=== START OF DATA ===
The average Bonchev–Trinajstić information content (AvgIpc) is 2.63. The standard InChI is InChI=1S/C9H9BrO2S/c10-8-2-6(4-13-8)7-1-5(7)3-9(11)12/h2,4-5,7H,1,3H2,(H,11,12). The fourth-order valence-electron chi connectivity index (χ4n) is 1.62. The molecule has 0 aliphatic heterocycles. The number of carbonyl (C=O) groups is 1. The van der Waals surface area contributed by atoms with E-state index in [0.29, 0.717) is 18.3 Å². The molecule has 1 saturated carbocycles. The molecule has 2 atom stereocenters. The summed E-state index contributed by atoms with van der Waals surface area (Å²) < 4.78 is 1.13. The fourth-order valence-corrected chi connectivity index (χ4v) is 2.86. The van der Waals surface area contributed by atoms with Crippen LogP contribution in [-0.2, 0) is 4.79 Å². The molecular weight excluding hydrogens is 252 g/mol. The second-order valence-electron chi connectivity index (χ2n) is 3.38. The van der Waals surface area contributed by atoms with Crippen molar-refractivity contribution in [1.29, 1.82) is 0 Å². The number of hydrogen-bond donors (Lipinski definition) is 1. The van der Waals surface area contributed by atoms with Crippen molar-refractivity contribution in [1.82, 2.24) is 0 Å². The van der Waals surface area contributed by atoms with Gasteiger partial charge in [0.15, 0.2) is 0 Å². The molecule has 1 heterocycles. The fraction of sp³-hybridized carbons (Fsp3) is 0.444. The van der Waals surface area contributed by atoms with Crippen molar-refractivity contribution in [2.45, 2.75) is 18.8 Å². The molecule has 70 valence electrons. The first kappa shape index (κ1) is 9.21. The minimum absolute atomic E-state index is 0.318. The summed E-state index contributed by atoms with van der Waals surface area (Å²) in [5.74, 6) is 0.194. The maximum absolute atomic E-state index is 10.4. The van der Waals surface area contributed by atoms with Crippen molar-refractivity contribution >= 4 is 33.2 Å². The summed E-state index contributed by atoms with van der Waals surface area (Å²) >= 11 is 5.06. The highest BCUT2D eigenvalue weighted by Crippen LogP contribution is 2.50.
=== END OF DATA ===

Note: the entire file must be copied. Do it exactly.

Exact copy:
The average Bonchev–Trinajstić information content (AvgIpc) is 2.63. The standard InChI is InChI=1S/C9H9BrO2S/c10-8-2-6(4-13-8)7-1-5(7)3-9(11)12/h2,4-5,7H,1,3H2,(H,11,12). The fourth-order valence-electron chi connectivity index (χ4n) is 1.62. The molecule has 0 aliphatic heterocycles. The number of carbonyl (C=O) groups is 1. The van der Waals surface area contributed by atoms with E-state index in [0.29, 0.717) is 18.3 Å². The molecule has 1 saturated carbocycles. The molecule has 2 atom stereocenters. The summed E-state index contributed by atoms with van der Waals surface area (Å²) < 4.78 is 1.13. The fourth-order valence-corrected chi connectivity index (χ4v) is 2.86. The van der Waals surface area contributed by atoms with Crippen LogP contribution in [-0.2, 0) is 4.79 Å². The molecular weight excluding hydrogens is 252 g/mol. The second-order valence-electron chi connectivity index (χ2n) is 3.38. The van der Waals surface area contributed by atoms with Crippen molar-refractivity contribution in [1.29, 1.82) is 0 Å². The number of hydrogen-bond donors (Lipinski definition) is 1. The van der Waals surface area contributed by atoms with Crippen molar-refractivity contribution in [1.82, 2.24) is 0 Å². The van der Waals surface area contributed by atoms with Gasteiger partial charge in [0.15, 0.2) is 0 Å². The molecule has 1 heterocycles. The fraction of sp³-hybridized carbons (Fsp3) is 0.444. The van der Waals surface area contributed by atoms with Crippen molar-refractivity contribution in [2.45, 2.75) is 18.8 Å². The molecule has 70 valence electrons. The first kappa shape index (κ1) is 9.21. The minimum absolute atomic E-state index is 0.318. The summed E-state index contributed by atoms with van der Waals surface area (Å²) in [5.74, 6) is 0.194. The maximum absolute atomic E-state index is 10.4. The van der Waals surface area contributed by atoms with Crippen molar-refractivity contribution >= 4 is 33.2 Å². The summed E-state index contributed by atoms with van der Waals surface area (Å²) >= 11 is 5.06. The highest BCUT2D eigenvalue weighted by Crippen LogP contribution is 2.50.